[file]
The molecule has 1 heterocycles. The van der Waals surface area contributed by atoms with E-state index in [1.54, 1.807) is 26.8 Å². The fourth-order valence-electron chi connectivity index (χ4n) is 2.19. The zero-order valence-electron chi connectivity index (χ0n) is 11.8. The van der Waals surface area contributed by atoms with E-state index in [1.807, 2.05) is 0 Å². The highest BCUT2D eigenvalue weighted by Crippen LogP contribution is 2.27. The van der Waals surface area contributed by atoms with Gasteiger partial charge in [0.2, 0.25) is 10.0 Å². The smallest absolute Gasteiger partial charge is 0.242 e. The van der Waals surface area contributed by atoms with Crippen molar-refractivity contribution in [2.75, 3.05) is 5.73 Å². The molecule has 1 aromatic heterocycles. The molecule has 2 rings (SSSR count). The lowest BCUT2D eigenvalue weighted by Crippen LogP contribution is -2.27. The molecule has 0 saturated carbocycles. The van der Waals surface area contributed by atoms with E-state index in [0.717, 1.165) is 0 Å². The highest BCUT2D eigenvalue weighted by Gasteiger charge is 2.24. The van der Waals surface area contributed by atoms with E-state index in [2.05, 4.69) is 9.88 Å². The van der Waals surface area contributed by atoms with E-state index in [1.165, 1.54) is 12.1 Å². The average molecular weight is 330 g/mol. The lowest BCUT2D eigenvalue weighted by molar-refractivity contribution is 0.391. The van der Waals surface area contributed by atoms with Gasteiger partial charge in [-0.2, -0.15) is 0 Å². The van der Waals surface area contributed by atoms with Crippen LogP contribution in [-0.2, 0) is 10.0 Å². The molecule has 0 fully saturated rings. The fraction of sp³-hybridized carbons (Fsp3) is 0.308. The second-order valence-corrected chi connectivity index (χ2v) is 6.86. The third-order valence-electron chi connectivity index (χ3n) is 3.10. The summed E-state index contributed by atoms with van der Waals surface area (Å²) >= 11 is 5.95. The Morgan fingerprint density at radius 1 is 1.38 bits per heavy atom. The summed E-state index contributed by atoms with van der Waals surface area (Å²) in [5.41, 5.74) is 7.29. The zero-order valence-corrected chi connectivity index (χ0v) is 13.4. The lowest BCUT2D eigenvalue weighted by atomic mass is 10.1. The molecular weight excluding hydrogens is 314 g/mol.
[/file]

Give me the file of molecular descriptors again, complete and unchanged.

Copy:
The molecule has 1 heterocycles. The van der Waals surface area contributed by atoms with E-state index in [1.54, 1.807) is 26.8 Å². The fourth-order valence-electron chi connectivity index (χ4n) is 2.19. The zero-order valence-electron chi connectivity index (χ0n) is 11.8. The van der Waals surface area contributed by atoms with E-state index in [1.807, 2.05) is 0 Å². The highest BCUT2D eigenvalue weighted by Crippen LogP contribution is 2.27. The van der Waals surface area contributed by atoms with Gasteiger partial charge in [0.2, 0.25) is 10.0 Å². The smallest absolute Gasteiger partial charge is 0.242 e. The van der Waals surface area contributed by atoms with Crippen molar-refractivity contribution in [2.75, 3.05) is 5.73 Å². The molecule has 1 aromatic heterocycles. The molecule has 2 rings (SSSR count). The lowest BCUT2D eigenvalue weighted by Crippen LogP contribution is -2.27. The molecule has 0 saturated carbocycles. The van der Waals surface area contributed by atoms with E-state index in [0.717, 1.165) is 0 Å². The highest BCUT2D eigenvalue weighted by Gasteiger charge is 2.24. The van der Waals surface area contributed by atoms with E-state index in [2.05, 4.69) is 9.88 Å². The van der Waals surface area contributed by atoms with E-state index in [1.165, 1.54) is 12.1 Å². The average molecular weight is 330 g/mol. The lowest BCUT2D eigenvalue weighted by molar-refractivity contribution is 0.391. The van der Waals surface area contributed by atoms with Gasteiger partial charge in [-0.2, -0.15) is 0 Å². The van der Waals surface area contributed by atoms with Crippen LogP contribution in [-0.2, 0) is 10.0 Å². The molecule has 0 fully saturated rings. The fraction of sp³-hybridized carbons (Fsp3) is 0.308. The second-order valence-corrected chi connectivity index (χ2v) is 6.86. The third-order valence-electron chi connectivity index (χ3n) is 3.10. The summed E-state index contributed by atoms with van der Waals surface area (Å²) >= 11 is 5.95. The Morgan fingerprint density at radius 1 is 1.38 bits per heavy atom. The summed E-state index contributed by atoms with van der Waals surface area (Å²) in [5.41, 5.74) is 7.29. The zero-order valence-corrected chi connectivity index (χ0v) is 13.4. The lowest BCUT2D eigenvalue weighted by atomic mass is 10.1. The molecular weight excluding hydrogens is 314 g/mol.